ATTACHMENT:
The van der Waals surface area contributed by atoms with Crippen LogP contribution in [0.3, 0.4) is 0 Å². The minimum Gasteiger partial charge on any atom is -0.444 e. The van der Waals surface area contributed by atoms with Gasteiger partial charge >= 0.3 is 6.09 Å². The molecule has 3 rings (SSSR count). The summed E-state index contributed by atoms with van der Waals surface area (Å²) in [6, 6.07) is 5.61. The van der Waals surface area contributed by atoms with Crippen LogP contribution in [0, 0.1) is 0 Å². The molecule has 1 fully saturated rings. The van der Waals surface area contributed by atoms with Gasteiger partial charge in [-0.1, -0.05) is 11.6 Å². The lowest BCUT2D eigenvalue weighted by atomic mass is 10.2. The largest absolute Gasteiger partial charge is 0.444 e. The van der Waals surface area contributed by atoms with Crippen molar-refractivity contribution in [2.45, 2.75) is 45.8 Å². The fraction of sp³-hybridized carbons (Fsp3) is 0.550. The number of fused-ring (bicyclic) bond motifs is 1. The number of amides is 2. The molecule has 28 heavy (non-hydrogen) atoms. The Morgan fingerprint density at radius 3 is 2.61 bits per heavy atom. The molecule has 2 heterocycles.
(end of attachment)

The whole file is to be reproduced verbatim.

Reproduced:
The van der Waals surface area contributed by atoms with Crippen LogP contribution in [0.3, 0.4) is 0 Å². The minimum Gasteiger partial charge on any atom is -0.444 e. The van der Waals surface area contributed by atoms with Gasteiger partial charge >= 0.3 is 6.09 Å². The molecule has 3 rings (SSSR count). The summed E-state index contributed by atoms with van der Waals surface area (Å²) in [6, 6.07) is 5.61. The van der Waals surface area contributed by atoms with Crippen LogP contribution in [0, 0.1) is 0 Å². The molecule has 1 fully saturated rings. The van der Waals surface area contributed by atoms with Gasteiger partial charge in [-0.1, -0.05) is 11.6 Å². The lowest BCUT2D eigenvalue weighted by atomic mass is 10.2. The largest absolute Gasteiger partial charge is 0.444 e. The van der Waals surface area contributed by atoms with Crippen molar-refractivity contribution in [2.45, 2.75) is 45.8 Å². The fraction of sp³-hybridized carbons (Fsp3) is 0.550. The number of fused-ring (bicyclic) bond motifs is 1. The number of amides is 2. The molecule has 28 heavy (non-hydrogen) atoms. The Morgan fingerprint density at radius 3 is 2.61 bits per heavy atom. The molecule has 2 heterocycles.